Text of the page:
The Amazing Edible “Air Potato” and Its Enemy… The Government

EdibleDioscoreaBulbifera2

See those strange-looking root things? Those are the aerial bulbils of an edible cultivar of Dioscorea bulbifera growing at an experimental research facility in Florida.

Dioscorea bulbifera is the dreaded invasive “air potato,” and cousin of the winged yam.

Basically, this is a plant that makes edible aerial roots that you can pluck right off the vine and take to the kitchen. The plants are prolific producers of bulbils, yielding buckets of them in a season. Unfortunately, some of the wild forms of this air potato contain toxins that make them inedible, so you have to get a cultivated version to grow them… and those are hard to find, thanks to them being illegal for nurseries to grow.

Unfortunately, if you’re not a nursery owner and you’re growing them despite the restrictions, you’re about to get pwned by the government.

Check this out:

The native range of air potato includes much of Asia and Africa, and recent molecular evidence suggests that air potato in Florida originated from China (Croxton et al. 2011). Air potato was introduced to Florida in 1905 when it was sent to the USDA by Henry Nehrling, who later noted its invasive potential (Morton 1976). It has since become extremely aggressive (Hammer 1998). By the 1980s, air potato vines were growing in thickets, waste areas, and hedges or fencerows in many parts of south and central Florida (Bell and Taylor 1982). By 1999, air potato was recognized as an invasive exotic that alters plant communities by displacing native species, changing community structure, and disrupting ecological functions (FLEPPC 2003). A leaf feeding beetle, Lilioceris cheni, was recently introduced into Florida from China for biological control of air potato.This article provides information on the distribution, appearance, life cycle, host range and importance of the beetle (keep reading)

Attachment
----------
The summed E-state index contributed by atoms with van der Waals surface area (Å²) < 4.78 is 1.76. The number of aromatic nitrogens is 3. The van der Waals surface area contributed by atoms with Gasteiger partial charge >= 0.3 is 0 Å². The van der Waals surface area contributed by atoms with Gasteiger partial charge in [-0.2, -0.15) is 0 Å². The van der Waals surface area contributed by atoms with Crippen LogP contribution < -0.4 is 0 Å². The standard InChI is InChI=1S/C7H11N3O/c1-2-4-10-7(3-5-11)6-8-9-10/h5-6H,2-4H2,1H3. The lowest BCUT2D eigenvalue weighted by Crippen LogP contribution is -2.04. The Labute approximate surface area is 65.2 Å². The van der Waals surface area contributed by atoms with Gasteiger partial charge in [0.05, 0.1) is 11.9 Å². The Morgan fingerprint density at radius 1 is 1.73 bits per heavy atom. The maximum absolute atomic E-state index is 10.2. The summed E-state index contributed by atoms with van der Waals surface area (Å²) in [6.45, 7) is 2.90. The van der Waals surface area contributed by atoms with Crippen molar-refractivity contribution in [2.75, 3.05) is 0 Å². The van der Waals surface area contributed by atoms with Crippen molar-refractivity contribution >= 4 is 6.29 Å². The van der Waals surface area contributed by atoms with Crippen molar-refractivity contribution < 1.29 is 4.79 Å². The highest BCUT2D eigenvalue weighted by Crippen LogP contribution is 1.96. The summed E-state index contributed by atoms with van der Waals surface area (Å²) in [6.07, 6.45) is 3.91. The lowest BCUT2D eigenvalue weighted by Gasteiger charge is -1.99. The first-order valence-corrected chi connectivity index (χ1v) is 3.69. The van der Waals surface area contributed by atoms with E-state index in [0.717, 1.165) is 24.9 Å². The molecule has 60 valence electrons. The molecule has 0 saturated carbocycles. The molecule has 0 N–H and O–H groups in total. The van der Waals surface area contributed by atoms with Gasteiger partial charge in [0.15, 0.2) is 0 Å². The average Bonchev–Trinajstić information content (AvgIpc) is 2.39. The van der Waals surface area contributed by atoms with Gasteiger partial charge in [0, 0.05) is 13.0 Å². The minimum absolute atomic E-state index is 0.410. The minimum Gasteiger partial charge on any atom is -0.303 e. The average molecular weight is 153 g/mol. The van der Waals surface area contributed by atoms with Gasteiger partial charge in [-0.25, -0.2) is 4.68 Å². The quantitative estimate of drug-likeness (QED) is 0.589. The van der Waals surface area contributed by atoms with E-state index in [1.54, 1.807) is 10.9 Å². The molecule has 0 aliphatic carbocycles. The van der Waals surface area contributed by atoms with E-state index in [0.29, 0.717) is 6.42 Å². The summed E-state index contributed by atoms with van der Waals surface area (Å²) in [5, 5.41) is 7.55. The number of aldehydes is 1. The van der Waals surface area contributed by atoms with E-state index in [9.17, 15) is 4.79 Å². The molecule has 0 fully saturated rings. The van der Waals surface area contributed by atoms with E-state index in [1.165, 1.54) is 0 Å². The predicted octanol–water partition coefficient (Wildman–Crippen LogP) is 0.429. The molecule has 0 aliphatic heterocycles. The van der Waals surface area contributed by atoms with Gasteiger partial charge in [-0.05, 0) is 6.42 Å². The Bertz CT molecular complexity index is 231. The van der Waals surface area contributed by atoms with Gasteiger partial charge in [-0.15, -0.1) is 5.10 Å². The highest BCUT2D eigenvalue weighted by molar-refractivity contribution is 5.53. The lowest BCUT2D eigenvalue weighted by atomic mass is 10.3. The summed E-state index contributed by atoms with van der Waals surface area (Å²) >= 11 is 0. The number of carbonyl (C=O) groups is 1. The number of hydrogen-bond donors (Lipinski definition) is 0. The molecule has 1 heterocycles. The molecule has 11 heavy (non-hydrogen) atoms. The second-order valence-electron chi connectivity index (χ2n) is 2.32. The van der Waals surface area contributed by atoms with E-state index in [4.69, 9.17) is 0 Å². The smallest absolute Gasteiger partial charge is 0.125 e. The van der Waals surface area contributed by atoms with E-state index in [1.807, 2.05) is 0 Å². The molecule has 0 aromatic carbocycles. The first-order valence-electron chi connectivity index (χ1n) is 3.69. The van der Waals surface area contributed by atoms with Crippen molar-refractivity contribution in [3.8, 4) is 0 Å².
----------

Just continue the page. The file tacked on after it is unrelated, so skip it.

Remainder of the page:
So here we have a perfect prepper plant with the potential to be a no-work caloric stable… and they release a beetle to destroy it.

Is there some kind of anti-staple food conspiracy going on?

About David The Good

David The Good is a naturalist, author and hard-core gardener who has grown his own food since 1984. At age five, he sprouted a bean in a Dixie cup of soil and caught the gardening bug. Soon after, his dad built an 8’ by 8’ plot for him and David hasn’t stopped growing since. David is the author of four books, writes a regular column for The Ag Mag in North Central Florida, is a Mother Earth News blogger and has also written for outlets including Backwoods Home, Survival Blog and Self-Reliance Magazine. You can find his books on Amazon here. David is a Christian, an artist, a husband, a father of seven, a cigar-smoker and an unrepentant economics junkie who now lives somewhere near the equator on a productive cocoa farm. Visit his daily gardening and survival blog here: The Survival Gardener And for lots more gardening info, click here and subscribe to his often hilarious YouTube channel.

View all posts by David The Good

4 Responses to “The Amazing Edible “Air Potato” and Its Enemy… The Government”

  1. Junn Flores Says:

    Hello David,
    I’m involve in sustainable farming here in the Philippines and I’m doing research on the air potatoes if its feasible to grow commercially for the indigenous people. I have a variety here that I like to email you if you can distinguish if its edible.
    Thanks you.

    Junn

    Reply

  2. Francis Says:

    I’ve go this plant growing wild at my backyard. how do we tell if the plant is edible or not.? How to identify the toxins?

    Reply

  3. Deb Scrivens Says:

    No conspiracy. We grow and eat this in Hawaii. In Florida it smothers other plants including food plants. Different climate, different balance. Words can be misleading. Even ‘native’ plants can be ‘invasive’. Biological control such as beetles are a part of integrated Pest Management. And integrated Pest Management was developed to reduce the use of chemical herbicides and pesticides.

    Reply

Leave a Reply